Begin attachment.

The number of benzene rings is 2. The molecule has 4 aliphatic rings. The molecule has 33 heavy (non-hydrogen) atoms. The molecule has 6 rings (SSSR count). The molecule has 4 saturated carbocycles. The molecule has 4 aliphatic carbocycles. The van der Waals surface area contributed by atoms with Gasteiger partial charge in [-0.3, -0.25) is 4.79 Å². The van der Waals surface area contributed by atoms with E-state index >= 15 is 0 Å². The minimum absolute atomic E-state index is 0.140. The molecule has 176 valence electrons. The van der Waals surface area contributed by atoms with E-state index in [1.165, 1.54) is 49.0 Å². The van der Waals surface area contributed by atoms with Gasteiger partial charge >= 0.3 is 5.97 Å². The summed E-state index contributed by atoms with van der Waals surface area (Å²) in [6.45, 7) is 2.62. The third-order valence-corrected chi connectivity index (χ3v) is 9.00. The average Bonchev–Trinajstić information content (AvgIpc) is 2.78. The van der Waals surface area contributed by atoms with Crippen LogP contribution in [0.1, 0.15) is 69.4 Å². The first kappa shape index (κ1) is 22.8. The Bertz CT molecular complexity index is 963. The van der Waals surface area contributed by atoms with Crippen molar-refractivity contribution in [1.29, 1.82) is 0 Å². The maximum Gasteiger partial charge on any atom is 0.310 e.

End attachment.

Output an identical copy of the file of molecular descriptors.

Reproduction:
The number of benzene rings is 2. The molecule has 4 aliphatic rings. The molecule has 33 heavy (non-hydrogen) atoms. The molecule has 6 rings (SSSR count). The molecule has 4 saturated carbocycles. The molecule has 4 aliphatic carbocycles. The van der Waals surface area contributed by atoms with Gasteiger partial charge in [-0.3, -0.25) is 4.79 Å². The van der Waals surface area contributed by atoms with E-state index >= 15 is 0 Å². The minimum absolute atomic E-state index is 0.140. The molecule has 176 valence electrons. The van der Waals surface area contributed by atoms with E-state index in [1.165, 1.54) is 49.0 Å². The van der Waals surface area contributed by atoms with Gasteiger partial charge >= 0.3 is 5.97 Å². The summed E-state index contributed by atoms with van der Waals surface area (Å²) in [6.45, 7) is 2.62. The third-order valence-corrected chi connectivity index (χ3v) is 9.00. The average Bonchev–Trinajstić information content (AvgIpc) is 2.78. The van der Waals surface area contributed by atoms with Crippen LogP contribution in [0.1, 0.15) is 69.4 Å². The first kappa shape index (κ1) is 22.8. The Bertz CT molecular complexity index is 963. The van der Waals surface area contributed by atoms with Crippen molar-refractivity contribution in [1.29, 1.82) is 0 Å². The maximum Gasteiger partial charge on any atom is 0.310 e.